Flying from Luxembourg to Saint Petesburg on Cessna 172
TL;DR We flew from Luxembourg to Saint Petersburg, Russia and back on Cessna 172.
Every year our Luxembourgish aero club, Aéro-Sport asbl, organizes various fly outs across Europe and diverse long distance rallies. There is annual event called Hans Gutmann Memorial Rally — a tribute to famous Austrian aviator, Hans Gutmann, who organized so many long-range trips in the previous decades, built his own airplanes and circumnavigated the world twice. He crashed in Apls in 2011.
In August 2016 we were flying from Luxembourg to Georgia, via Turkey, and back. Over 10 airplanes, mostly single-engine types, reached Tbilisi, Georgia and made this event a success. After our fortunate tour to Georgia we decided to fly via Nordic and Baltic countries to Saint Petersburg, Russia. It is a notable museum-like city, mostly popular in June during its “White Nights” season. The idea was quite challenging due to certain obstacles related to Russian regulations (or lack of them!) regarding GA at large and access of foreign GA Pilots into Russian airspace in particular.
In November 2016 we started our planning from assessment of the costs of getting the Russian over-flight permit. One thing we knew for sure: foreign registered aircraft is allowed to fly IFR only according to Russian AIP. But we wanted VFR. I’ve got several quotations from different agencies; proposed costs were from €300 to €2000 per permit, in each case Pulkovo handling cost excluded. This was absolutely too much for us, so we decided to do get the necessary permits ourselves; just like we did it for Georgia trip.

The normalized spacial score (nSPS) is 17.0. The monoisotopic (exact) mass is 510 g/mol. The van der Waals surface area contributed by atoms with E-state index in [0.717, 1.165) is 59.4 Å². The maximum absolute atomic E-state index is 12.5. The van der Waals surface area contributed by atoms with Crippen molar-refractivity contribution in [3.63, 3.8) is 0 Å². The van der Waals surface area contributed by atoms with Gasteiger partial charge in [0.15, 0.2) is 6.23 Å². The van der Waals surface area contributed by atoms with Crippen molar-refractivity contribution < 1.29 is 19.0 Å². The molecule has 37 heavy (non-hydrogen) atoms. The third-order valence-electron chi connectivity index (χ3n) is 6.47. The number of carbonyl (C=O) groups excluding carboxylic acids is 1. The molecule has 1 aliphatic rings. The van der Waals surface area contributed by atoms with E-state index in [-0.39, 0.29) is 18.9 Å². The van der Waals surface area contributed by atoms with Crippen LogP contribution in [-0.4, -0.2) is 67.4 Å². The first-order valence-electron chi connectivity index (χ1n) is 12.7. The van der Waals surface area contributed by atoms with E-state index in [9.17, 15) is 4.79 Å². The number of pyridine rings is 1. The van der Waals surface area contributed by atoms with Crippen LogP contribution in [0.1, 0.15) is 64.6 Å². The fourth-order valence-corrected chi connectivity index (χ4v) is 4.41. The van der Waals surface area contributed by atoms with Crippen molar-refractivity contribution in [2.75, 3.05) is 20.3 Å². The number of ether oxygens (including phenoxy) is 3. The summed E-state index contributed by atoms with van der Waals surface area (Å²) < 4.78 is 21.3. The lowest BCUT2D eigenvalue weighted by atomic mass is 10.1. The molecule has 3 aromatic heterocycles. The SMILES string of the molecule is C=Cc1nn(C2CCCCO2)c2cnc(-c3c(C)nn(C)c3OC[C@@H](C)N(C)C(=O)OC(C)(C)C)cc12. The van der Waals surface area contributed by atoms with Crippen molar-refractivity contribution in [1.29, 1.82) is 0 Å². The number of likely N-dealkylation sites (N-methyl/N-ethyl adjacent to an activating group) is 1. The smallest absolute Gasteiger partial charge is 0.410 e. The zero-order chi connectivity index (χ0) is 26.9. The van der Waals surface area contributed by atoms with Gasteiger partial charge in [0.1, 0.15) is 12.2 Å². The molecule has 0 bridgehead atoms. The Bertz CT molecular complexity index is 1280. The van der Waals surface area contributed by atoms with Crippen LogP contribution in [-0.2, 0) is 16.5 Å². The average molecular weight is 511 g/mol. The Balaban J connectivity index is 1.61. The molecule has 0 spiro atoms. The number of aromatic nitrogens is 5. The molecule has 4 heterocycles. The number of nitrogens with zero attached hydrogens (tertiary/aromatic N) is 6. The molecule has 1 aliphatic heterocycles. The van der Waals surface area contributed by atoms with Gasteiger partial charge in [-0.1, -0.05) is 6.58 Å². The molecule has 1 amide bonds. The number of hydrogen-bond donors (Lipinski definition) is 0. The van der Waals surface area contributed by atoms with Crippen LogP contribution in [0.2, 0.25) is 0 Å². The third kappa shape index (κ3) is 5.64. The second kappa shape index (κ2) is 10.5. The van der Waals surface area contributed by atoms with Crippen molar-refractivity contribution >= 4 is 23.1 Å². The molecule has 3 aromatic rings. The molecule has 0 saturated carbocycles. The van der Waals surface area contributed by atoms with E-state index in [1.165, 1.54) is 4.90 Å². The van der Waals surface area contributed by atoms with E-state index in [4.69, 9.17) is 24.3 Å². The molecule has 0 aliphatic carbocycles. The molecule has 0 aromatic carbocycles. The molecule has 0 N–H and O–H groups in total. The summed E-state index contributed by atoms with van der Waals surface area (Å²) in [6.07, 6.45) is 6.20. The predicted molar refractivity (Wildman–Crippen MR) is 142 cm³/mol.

We contacted Russian AOPA and engaged Pulkovo directly. We were told that VFR is fine. To obtain overflight permit, it was required to provide a pilot license, ARC, CoA, CoR, noise certificate, insurance (covering Russia) as well as “Forma-N” request to Russian CAA (via ASTN).
Slot reservation in Pulkovo was also required. We filed all these documents via Russian AOPA for one of our LX-registered airplanes. Three or four weeks later we received a conditional confirmation that becomes valid solely upon receipt of a slot. Interesting enough, we filed the similar requests for internal flights (ULLI Saint Petersburg > ULLK Novgorod > ULLO Pskov ) and got approval as well.
Negotiations with Pulkovo took a lot of time and effort. For the sake of brevity I’d skip the details and make the story short. Pulkovo is a big and busy international airport. We needed a parking for 3 days. Local minimum handling price was ~€450 for sub-10 ton aircraft. Usually they require deposit/prepayment (in rubles). At the end of the day our friends from S7 Airlines (whose owner is a great fan of GA) helped us to arrange the handling. After long and wearying negotiations we managed to reduce the price and ended up paying ~€350 per aircraft for landing, handling and three days of parking at Pulkovo. There was also an additional charge for Russian aero-navigation services ~€35 per aircraft.
The final route was: ELLX Luxembourg — EKAH Aarhus (rally start) — ENBO Bodo (the northmost) — EFHF Helsinki Malmi — ULLI Saint Petersburg — EETN Tallinn — EEKA Saaremaa — EYKA Kaunas — EPGD Gdansk — ELLX Luxembourg.
The rally starting point was Luxembourg, or a home base for other non-Luxembourg participants. First meeting point was agreed to be at Aarhus, Denmark (the European Culture Capital of 2014). Pilots were expected to gather on 15th of June 2017. We were expected to arrive to Saint Petersburg on 18th, and on 25th the rally was supposed to finish in Gdansk, Poland where one of our organizers arranged a meeting with President Lech Walesa.